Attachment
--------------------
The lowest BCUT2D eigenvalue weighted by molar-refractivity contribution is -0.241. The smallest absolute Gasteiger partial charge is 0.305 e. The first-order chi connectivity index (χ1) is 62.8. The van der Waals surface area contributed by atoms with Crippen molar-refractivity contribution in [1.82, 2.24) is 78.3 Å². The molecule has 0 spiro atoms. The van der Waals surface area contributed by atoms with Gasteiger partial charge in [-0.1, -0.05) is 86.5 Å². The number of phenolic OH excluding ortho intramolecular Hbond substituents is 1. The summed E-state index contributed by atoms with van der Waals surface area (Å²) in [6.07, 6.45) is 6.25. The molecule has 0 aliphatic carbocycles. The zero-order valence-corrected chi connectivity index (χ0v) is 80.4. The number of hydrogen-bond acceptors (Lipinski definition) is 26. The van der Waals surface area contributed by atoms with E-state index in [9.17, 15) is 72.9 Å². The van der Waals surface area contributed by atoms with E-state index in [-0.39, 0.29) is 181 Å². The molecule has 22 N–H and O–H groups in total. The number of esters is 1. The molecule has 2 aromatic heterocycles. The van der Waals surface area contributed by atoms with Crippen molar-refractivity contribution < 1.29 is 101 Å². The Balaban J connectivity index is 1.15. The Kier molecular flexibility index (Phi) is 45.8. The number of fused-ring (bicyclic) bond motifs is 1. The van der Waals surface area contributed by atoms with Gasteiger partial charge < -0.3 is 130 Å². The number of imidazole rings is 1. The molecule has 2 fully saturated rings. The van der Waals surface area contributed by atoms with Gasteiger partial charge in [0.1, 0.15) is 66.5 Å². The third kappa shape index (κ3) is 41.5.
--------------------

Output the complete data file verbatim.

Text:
The lowest BCUT2D eigenvalue weighted by molar-refractivity contribution is -0.241. The smallest absolute Gasteiger partial charge is 0.305 e. The first-order chi connectivity index (χ1) is 62.8. The van der Waals surface area contributed by atoms with Crippen molar-refractivity contribution in [1.82, 2.24) is 78.3 Å². The molecule has 0 spiro atoms. The van der Waals surface area contributed by atoms with Gasteiger partial charge in [-0.1, -0.05) is 86.5 Å². The number of phenolic OH excluding ortho intramolecular Hbond substituents is 1. The summed E-state index contributed by atoms with van der Waals surface area (Å²) in [6.07, 6.45) is 6.25. The molecule has 0 aliphatic carbocycles. The zero-order valence-corrected chi connectivity index (χ0v) is 80.4. The number of hydrogen-bond acceptors (Lipinski definition) is 26. The van der Waals surface area contributed by atoms with E-state index in [9.17, 15) is 72.9 Å². The van der Waals surface area contributed by atoms with E-state index in [-0.39, 0.29) is 181 Å². The molecule has 22 N–H and O–H groups in total. The number of esters is 1. The molecule has 2 aromatic heterocycles. The van der Waals surface area contributed by atoms with Crippen molar-refractivity contribution < 1.29 is 101 Å². The Balaban J connectivity index is 1.15. The Kier molecular flexibility index (Phi) is 45.8. The number of fused-ring (bicyclic) bond motifs is 1. The van der Waals surface area contributed by atoms with Gasteiger partial charge < -0.3 is 130 Å². The number of imidazole rings is 1. The molecule has 2 fully saturated rings. The van der Waals surface area contributed by atoms with Gasteiger partial charge in [0.1, 0.15) is 66.5 Å². The third kappa shape index (κ3) is 41.5.